When you're of the "marrying age" there are constant invitations to attend the weddings of those you love dearly. Once you've been a bridesmaid a handful of times it seems the common sentiment becomes. unless your sister or best friend were to get married, you'd be happy to be in the audience for any other weddings and not a part of the bridal party. 

But now, you're the one planning your wedding and selecting your bridal party. How do you pick your bridesmaids and do you need to let dear friends know they are not a part of the bridal party if you opt for a smaller party?


Take your time picking your bridal party. We've all been a part of enough weddings and celebrations where a bride asked a childhood friend to be her maid of honor and regretted her decision when things got underway. Simply because you've stood up there with some great friends or drunkenly promised a future spot to a sorority sister of the past, doesn't mean you need to fulfill that promise.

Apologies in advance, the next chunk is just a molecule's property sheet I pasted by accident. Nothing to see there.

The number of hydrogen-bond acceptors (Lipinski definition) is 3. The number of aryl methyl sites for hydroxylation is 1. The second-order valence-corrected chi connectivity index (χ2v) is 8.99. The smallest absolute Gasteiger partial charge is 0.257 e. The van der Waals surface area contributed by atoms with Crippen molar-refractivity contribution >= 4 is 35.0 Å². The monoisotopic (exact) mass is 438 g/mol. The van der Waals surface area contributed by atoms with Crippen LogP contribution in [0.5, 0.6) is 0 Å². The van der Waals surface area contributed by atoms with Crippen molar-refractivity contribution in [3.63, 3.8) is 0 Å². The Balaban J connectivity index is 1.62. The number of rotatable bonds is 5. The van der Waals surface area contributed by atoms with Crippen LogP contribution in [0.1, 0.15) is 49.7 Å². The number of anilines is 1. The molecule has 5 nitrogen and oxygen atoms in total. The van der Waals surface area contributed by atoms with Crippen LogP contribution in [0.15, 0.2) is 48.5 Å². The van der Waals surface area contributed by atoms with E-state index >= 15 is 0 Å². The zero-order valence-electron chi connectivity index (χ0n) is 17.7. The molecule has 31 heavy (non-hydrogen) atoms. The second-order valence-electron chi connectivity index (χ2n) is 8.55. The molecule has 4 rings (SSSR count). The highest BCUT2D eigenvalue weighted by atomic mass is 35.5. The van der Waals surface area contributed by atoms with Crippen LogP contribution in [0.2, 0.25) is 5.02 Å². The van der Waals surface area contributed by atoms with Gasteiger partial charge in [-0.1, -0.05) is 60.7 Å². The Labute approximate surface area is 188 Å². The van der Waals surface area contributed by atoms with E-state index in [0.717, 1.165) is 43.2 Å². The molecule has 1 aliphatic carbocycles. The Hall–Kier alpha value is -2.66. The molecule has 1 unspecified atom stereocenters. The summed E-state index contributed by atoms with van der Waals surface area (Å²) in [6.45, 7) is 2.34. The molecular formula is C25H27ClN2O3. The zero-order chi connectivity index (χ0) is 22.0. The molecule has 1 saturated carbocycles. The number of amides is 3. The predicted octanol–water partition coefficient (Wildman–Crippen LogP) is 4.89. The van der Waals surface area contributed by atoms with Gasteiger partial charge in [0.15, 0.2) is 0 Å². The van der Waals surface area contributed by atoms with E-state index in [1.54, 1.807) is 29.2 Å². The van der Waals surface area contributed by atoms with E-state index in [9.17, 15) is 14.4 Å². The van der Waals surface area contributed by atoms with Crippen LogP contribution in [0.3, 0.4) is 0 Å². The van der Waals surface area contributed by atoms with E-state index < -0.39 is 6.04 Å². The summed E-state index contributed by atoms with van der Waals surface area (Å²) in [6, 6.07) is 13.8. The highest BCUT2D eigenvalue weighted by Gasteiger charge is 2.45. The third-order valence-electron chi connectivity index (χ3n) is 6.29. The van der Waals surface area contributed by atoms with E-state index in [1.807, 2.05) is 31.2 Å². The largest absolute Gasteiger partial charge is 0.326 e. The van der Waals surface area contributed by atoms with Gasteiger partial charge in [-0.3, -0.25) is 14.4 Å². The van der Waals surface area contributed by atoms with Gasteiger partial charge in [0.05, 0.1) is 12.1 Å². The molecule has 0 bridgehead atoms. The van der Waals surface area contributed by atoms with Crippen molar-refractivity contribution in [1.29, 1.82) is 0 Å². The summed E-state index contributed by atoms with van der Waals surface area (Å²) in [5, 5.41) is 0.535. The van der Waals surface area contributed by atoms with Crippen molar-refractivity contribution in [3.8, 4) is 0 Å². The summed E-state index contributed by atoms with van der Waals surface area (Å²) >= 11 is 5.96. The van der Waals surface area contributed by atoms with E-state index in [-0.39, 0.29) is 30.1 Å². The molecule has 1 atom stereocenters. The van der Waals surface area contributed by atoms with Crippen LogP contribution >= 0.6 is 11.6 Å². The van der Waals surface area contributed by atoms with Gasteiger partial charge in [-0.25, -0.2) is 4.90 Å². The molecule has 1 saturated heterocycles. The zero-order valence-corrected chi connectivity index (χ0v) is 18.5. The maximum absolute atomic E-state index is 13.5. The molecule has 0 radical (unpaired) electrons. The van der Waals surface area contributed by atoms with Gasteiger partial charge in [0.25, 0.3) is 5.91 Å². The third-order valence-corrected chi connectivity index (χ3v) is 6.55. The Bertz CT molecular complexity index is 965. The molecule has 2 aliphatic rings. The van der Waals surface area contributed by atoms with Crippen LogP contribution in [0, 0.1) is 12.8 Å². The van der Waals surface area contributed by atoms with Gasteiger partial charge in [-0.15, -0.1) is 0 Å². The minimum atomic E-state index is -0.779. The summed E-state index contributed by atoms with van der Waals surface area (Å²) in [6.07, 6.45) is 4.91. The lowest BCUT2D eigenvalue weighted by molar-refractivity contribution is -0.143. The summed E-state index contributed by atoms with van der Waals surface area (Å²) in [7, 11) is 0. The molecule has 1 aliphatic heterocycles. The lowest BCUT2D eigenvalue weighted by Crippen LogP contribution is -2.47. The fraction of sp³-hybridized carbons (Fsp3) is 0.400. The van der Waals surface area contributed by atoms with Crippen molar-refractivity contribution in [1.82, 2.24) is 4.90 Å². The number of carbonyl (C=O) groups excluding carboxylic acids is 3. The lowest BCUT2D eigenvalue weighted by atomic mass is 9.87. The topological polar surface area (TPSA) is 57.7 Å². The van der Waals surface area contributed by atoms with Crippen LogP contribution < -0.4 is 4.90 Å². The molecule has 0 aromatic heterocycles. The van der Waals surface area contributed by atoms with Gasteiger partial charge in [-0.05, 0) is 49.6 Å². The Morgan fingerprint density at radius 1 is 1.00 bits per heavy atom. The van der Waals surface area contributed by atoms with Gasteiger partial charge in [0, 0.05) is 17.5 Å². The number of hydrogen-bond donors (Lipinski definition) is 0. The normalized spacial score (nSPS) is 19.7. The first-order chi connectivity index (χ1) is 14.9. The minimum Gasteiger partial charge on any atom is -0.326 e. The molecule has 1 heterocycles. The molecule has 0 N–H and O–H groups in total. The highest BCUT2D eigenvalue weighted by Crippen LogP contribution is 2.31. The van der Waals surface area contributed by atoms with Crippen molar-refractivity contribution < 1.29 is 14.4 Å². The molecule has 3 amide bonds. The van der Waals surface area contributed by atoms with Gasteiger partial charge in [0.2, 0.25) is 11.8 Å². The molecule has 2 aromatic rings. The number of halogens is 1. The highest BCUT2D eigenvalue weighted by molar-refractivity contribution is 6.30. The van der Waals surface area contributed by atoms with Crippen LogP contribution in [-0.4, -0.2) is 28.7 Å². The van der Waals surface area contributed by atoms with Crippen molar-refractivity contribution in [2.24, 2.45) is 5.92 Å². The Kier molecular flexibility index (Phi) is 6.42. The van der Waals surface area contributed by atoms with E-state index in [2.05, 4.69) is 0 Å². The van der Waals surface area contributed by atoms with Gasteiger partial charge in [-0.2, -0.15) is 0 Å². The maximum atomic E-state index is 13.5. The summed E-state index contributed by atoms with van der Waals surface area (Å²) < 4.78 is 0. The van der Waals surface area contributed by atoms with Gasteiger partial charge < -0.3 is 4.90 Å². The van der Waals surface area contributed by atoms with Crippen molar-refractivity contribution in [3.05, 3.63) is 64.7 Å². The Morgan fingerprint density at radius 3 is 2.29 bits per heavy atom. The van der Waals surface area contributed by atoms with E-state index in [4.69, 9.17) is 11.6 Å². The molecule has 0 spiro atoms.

If your future husband has five groomsmen but you have your heart set on three or four best friends, don't feel like you have to add more bridesmaids. Uneven wedding parties when laid out well are just as aesthetically pleasing as those with balanced numbers. 


Consider having a conversation with some besties that aren't invited to the bridal party. If you feel it would better your relationship by addressing the issue head-on, then do so. You know your friends best and made a decision for your wedding that fits you. Don't pick a bridal party based on personal pressures before having a conversation with your friends. For all you know, your friends may be happy to attend the bachelorette and be a part of the party-goers in the audience at your wedding.

Siblings don't have to be a part of your wedding party. If you're not close there isn't a blanket rule demanding their presence. You'll still get gorgeous family photos with them and find other ways to make them feel included.


Now, most importantly here - don't ask a friend to be a bridesmaid and later rescind the invitation. This is one of the rudest things you can do as the host and considerate friend you always try to be.